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WASHINGTON -- For the sake of pure fun, you could point to so many different sources of inspiration for the quick and stunning turnaround for the Wizards in their first-round series with the Cavs.
Was it Gilbert Arenas (briefly) back in the starting lineup? Was it being back at home in front of 20,000 fans wearing white and chanting "overrated" at opportune times? Was it Soulja Boy sitting in the front row whipping a towel over his head in an example of the wonders of pop culture?
WEST FIRST ROUND
Los Angeles 2, Denver 0
Game 3: Sat., 5:30 ET, at DEN
New Orleans 2, Dallas 0
San Antonio 2, Phoenix 0
Utah 2, Houston 1
EAST FIRST ROUND
Philadelphia 1, Detroit 1
Cleveland 2, Washington 1
Orlando 2, Toronto 1
Well, you could pick one and defend it, but you might not hit the root of why the Wizards went from 30-point losers to 36-point winners in just 72 hours as they walloped the Cavs 108-72 to bring their series to 2-1.
The Wizards did what teams have done for decades in the NBA; they came home after a bad road trip and felt more comfortable. They made more shots. They had more energy. But most important, they caught the Cavs and LeBron James off guard, and the results were profound.
While much of the attention in this series has been focused on Washington's hard fouls on James, some missed the deeper issue. At least the deeper issue to coach Eddie Jordan, who would prefer not to foul at all. He'd rather keep James out of the paint so the menacing wouldn't be needed as much. That is what he got his team to do Thursday night.
By altering the defensive spacing and pushing his perimeter defenders farther out onto the floor, Jordan's team completely knocked James out of his comfort zone. The ramifications were wide-ranging and very positive for the Wizards' cause, which now has legs.
It would be better for the story if Washington's turnaround were caused by the Verizon Center's chants of "overrated" or Soulja Boy's "I can't feel my face" action when fast friend DeShawn Stevenson finally broke out of his playoff slump against the Cavs with 19 points. But it was the double-teams 25 feet from the basket and the passive malaise that it forced on James that truly were difference-making.
"They caught us off guard at times and made some adjustments that we weren't ready for," said James, who had 22 points but never seemed to be a factor. "We have to better prepare ourselves mentally."
It wasn't as if James and the Cavs haven't seen this tactic before. Stevenson, Antonio Daniels and Roger Mason didn't all of a sudden turn into heroic defenders. But the switch-up was enough to confuse James and his teammates for nearly the full 48 minutes. They managed to score a stunning 44 fewer points than in Game 2. They committed four more turnovers (23) Thursday than they did in Games 1 and 2 combined (19). With James having to pass out of trouble instead of into the waiting arms of ready-to-shoot teammates, he managed just three assists.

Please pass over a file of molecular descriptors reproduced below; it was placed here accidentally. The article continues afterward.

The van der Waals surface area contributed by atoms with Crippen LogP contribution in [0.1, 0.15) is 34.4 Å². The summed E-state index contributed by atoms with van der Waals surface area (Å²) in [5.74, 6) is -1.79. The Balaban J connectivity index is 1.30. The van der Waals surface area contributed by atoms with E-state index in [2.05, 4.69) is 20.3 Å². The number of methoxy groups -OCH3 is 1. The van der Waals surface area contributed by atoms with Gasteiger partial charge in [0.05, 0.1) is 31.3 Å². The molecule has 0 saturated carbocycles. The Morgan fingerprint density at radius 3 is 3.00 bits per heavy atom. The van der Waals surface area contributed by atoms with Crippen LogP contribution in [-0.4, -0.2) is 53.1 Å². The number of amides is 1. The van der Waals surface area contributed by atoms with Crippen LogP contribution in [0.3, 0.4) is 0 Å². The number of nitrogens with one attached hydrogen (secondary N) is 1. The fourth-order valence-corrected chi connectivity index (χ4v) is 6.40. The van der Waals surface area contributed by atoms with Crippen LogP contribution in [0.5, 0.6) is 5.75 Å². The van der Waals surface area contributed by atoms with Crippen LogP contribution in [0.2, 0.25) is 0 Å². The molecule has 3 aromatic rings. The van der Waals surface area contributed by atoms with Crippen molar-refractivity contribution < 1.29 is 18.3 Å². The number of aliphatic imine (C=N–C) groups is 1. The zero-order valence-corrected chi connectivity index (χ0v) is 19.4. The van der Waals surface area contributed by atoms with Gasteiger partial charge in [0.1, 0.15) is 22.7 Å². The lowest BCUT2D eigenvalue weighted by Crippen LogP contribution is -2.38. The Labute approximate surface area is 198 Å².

"We were very crisp with our rotations, we were very good with our technique, we were physical," Jordan said. "I thought that it was a disruptive defense."
It certainly was, and with 30 points off turnovers, it fueled the Wizards' offensive turnaround. Even without much help from Arenas, who was forced from the floor with more knee discomfort, the Wizards shot 52 percent after shooting just 39 percent in the first two games. The Wizards' starters combined to shoot 23-of-41, and Roger Mason had one of his best games of the season with 18 points off the bench.
Now, the Wizards are streaking and the Cavs are thinking, which increases the chances this will turn into the sort of long, back-and-forth series many predicted before it started.
"We read them the riot act after Game 2 in Cleveland, and the next two days we told them how great they were," Jordan said. "It is risky this late in the season, but you have to lay it on the table."
Brian Windhorst covers the Cleveland Cavaliers for the Akron Beacon Journal.
TORONTO -- The insidious whispers had morphed into a deafening roar in Toronto, and T.J. Ford knew this might have been a last-ditch chance to save both his starting job and his reputation.
The Canadian media mob and the talk-radio barkers claimed that Ford's oversized ego and refusal to yield his starting point guard job to the blossoming Jose Calderon were holding back the Toronto Raptors.
Ford, who has been doubted most of his career because of his frail physique and history of scary neck injuries, went to work Thursday night on trying to fix everything that ailed both himself and the Raptors.
Toronto coach Sam Mitchell stuck by his embattled point guard for Thursday's Game 3, and Ford paid him back with a dazzling 21-point effort that helped the Raptors start strong and end up with a 108-94 thumping of the Orlando Magic, who now lead this first-round series 2-1.
And after Ford helped the Raptors creep back into a series they looked out of, the same fans who once were calling for Ford's job were suddenly singing his name in cheers.
"If [Mitchell] made a change, he was going to have to take all five guys out," Ford said. "Whatever they feel the team needs, whether it's me being in the starting lineup or not, at this point I'm willing to do it. I'm not the person that I've been made out to be the last few months. I just want to win."
Ford was a mess in the first two games of the series, missing 15 of 17 shots and playing as if he were running in quicksand rather than being his usual blur self. To make matters worse, Orlando's Jameer Nelson (21 points per game in Games 1 and 2) was running circles around Ford, and the wildly popular Calderon was creeping closer to nabbing the starting job away.
But all of those negative vibes faded away Thursday. Ford had seven points and three rebounds in a flawless first quarter in which he didn't miss a shot or free throw. And the 165-pound flyweight delivered a huge haymaker to the Magic just before the half with an 11-point flurry that put Toronto ahead by 23 points.